In 1980, about 7% of children (aged 6-11 years) and 5% of adolescents (aged 12-19 years) in the United States were considered obese [1,2]. As of 2012, just 30 years later, more than 30% of both children and adolescents were considered overweight or obese . Being overweight or obese as a child can have long-term health consequences, such as increased risk for diabetes, heart disease, and bone and joint problems, to name a few .
There are many factors that can contribute to being overweight or obese. Researchers at the Mayo Clinic have linked sitting for long periods of time (a common occurrence in most classrooms) with a number of poor health outcomes, including obesity. Even well-known news outlets, like the New York Times and Washington Post, have popularized research on the “dangers of sitting”; they echo recommendations made by the Mayo Clinic and other research organizations to stand more often (like using standing desks) in place of sitting for long periods of time.
Let’s Move!, launched by Michelle Obama, is one example of the many initiatives dedicated to solving the challenge of childhood obesity. The goal of programs like this is to get students up and moving during the day and to have them learn about healthy eating habits. Healthy diets and activity can help kids reduce the risk of becoming overweight or obese, which is critical for avoiding those long-term health consequences . Schools can play an important role by providing opportunities throughout each day, in every classroom, for students to get up and moving.
We have to think beyond just physical education classes. We need to include movement throughout the school day, and we can do so much more than “brain breaks” or getting students to stand during class time. We need to tap into the power of kinesthetic learning to get students physically active in classrooms, literally out of their seats and engaged in vigorous content-related movement.
Kinesthetic learners are a growing population in our schools. These students are highly successful when physically engaged in an activity during learning. They take in content best when participating in activities such as labs, skits, field trips, or dances. Activities like these are growing in popularity because they address the needs of students with different learning styles, including kinesthetic learners . This move away from lecture-based classrooms to more “hands-on” learning environments is a good start, however, more can be done to include activities that incorporate high impact movements with classroom content in order to improve students’ health while learning.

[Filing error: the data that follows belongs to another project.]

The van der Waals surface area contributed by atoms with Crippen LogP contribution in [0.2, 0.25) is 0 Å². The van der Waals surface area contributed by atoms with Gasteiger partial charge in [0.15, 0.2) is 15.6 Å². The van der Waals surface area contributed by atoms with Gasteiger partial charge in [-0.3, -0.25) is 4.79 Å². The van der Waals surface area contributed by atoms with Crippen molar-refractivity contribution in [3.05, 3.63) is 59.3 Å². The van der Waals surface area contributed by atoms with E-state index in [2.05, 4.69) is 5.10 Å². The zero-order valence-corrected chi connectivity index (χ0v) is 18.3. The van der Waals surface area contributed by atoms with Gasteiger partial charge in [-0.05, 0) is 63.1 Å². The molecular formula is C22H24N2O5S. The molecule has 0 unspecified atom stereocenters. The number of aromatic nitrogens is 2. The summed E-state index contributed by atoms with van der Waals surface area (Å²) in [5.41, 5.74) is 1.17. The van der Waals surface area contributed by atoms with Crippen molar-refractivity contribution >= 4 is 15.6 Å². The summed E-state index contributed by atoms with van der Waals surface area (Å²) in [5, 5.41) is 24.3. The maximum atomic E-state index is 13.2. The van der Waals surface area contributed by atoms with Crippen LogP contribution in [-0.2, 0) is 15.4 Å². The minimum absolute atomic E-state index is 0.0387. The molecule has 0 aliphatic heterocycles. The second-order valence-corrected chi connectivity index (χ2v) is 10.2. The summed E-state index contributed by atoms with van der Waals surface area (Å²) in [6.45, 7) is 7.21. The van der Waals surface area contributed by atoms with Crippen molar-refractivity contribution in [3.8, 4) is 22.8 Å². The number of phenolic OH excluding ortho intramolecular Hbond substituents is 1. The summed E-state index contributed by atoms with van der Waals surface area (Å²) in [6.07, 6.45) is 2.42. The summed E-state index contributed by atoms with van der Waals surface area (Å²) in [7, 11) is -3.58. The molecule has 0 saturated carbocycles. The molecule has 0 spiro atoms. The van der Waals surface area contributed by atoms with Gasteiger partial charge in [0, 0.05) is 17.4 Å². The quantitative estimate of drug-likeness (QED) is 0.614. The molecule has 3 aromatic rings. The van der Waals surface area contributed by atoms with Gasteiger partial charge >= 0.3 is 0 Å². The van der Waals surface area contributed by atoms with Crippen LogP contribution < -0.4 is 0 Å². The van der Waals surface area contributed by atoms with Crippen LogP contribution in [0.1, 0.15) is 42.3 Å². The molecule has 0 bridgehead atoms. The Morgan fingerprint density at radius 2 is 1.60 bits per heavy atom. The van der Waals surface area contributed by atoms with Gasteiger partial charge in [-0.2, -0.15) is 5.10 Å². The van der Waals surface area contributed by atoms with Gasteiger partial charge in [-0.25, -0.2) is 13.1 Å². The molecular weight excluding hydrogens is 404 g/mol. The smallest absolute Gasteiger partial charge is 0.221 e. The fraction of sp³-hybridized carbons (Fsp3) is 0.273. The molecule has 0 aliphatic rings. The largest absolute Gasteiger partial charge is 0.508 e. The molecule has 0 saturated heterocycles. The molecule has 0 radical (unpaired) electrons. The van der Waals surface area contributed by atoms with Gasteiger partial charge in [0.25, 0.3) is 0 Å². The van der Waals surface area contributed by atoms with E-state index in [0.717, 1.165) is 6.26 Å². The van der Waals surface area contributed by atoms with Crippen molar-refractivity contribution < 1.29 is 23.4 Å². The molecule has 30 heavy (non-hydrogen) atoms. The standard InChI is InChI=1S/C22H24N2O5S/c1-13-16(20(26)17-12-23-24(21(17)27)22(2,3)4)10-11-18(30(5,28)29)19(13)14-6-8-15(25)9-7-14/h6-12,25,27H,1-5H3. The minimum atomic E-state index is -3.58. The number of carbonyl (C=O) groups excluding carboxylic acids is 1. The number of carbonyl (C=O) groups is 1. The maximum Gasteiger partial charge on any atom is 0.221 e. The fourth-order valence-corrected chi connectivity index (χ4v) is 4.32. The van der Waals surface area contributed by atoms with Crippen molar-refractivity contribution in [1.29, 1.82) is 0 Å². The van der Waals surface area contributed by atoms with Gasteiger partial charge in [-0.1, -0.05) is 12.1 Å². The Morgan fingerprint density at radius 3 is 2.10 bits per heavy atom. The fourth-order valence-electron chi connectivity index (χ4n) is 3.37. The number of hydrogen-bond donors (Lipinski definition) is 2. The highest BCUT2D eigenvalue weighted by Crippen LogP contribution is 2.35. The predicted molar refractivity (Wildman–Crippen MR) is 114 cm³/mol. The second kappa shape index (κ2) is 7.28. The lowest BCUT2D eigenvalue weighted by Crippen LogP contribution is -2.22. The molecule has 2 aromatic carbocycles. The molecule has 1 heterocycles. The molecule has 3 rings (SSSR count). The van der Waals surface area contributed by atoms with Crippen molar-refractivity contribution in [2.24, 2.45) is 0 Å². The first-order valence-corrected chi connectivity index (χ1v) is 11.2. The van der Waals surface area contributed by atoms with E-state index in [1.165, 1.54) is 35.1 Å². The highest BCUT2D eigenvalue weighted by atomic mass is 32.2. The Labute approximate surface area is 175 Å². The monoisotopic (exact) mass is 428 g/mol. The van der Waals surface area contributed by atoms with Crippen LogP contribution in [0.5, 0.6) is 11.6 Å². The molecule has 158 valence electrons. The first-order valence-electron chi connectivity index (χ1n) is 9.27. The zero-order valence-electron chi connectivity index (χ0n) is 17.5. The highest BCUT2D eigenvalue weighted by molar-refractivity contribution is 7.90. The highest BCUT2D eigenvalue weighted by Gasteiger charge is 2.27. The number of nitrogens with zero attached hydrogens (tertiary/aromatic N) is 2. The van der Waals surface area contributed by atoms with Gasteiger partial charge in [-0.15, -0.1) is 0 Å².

Every student, at any age, can benefit from kinesthetic activities. In fact, brain research supports numerous links between movement and learning. For example, oxygen is essential for brain function, and enhanced blood flow increases the amount of oxygen transported to the brain. Sitting passively limits the blood flow to the brain, hence limiting the brain’s optimal functioning . Physical activity is a great way to increase blood flow, and hence oxygen, to the brain (see images above and below). Also, there is a correlation between movement and attention. If students are active in their learning, they are more attentive to the task at hand, as opposed to sitting passively with their mind wandering during a purely auditory (listening) activity . In addition, many studies connect movement to increased cognition, better memory, reduced likelihood of depression, improved classroom behavior and increased academic performance [8, 9, 10].
With all this research to support movement and exercise, why are students still sitting in their seats most of the school day? It’s largely a problem of time. Because of the rigorous content requirements, teachers have no practical or justifiable way of getting students up and moving during the day. They have a curriculum that needs to be delivered and having students passively sit for a lengthy lecture is mistakenly seen by many as the quickest way to “cover” content. There is a better way. Flipping the classroom is not only a more efficient method for delivering content to students, it also “creates” class time that can be used to get students up and moving.